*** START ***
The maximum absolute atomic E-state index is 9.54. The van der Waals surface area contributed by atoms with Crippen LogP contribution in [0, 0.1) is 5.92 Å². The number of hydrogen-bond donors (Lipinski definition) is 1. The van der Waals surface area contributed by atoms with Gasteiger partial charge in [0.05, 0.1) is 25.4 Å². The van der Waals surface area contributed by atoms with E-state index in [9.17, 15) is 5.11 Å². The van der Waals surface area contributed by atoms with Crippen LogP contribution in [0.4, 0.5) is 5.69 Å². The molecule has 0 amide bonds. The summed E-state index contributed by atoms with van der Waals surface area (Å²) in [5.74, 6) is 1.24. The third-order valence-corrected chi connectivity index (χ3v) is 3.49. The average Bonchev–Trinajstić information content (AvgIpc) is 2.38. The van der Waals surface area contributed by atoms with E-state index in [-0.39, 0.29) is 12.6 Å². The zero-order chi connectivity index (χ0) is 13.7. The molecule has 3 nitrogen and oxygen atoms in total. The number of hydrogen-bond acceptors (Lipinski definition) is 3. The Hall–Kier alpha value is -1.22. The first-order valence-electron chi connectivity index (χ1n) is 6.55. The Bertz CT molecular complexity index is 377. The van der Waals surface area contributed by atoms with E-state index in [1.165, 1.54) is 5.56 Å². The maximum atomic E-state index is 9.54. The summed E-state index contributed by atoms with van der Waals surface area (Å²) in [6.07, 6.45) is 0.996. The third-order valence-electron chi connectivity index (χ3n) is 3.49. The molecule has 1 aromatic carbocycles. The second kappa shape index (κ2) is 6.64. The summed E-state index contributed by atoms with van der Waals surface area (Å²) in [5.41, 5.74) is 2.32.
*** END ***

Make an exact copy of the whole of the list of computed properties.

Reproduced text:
The maximum absolute atomic E-state index is 9.54. The van der Waals surface area contributed by atoms with Crippen LogP contribution in [0, 0.1) is 5.92 Å². The number of hydrogen-bond donors (Lipinski definition) is 1. The van der Waals surface area contributed by atoms with Gasteiger partial charge in [0.05, 0.1) is 25.4 Å². The van der Waals surface area contributed by atoms with E-state index in [9.17, 15) is 5.11 Å². The van der Waals surface area contributed by atoms with Crippen LogP contribution in [0.4, 0.5) is 5.69 Å². The molecule has 0 amide bonds. The summed E-state index contributed by atoms with van der Waals surface area (Å²) in [5.74, 6) is 1.24. The third-order valence-corrected chi connectivity index (χ3v) is 3.49. The average Bonchev–Trinajstić information content (AvgIpc) is 2.38. The van der Waals surface area contributed by atoms with E-state index in [-0.39, 0.29) is 12.6 Å². The zero-order chi connectivity index (χ0) is 13.7. The molecule has 3 nitrogen and oxygen atoms in total. The number of hydrogen-bond acceptors (Lipinski definition) is 3. The Hall–Kier alpha value is -1.22. The first-order valence-electron chi connectivity index (χ1n) is 6.55. The Bertz CT molecular complexity index is 377. The van der Waals surface area contributed by atoms with E-state index in [1.165, 1.54) is 5.56 Å². The maximum atomic E-state index is 9.54. The summed E-state index contributed by atoms with van der Waals surface area (Å²) in [6.07, 6.45) is 0.996. The third-order valence-electron chi connectivity index (χ3n) is 3.49. The molecule has 1 aromatic carbocycles. The second kappa shape index (κ2) is 6.64. The summed E-state index contributed by atoms with van der Waals surface area (Å²) in [5.41, 5.74) is 2.32.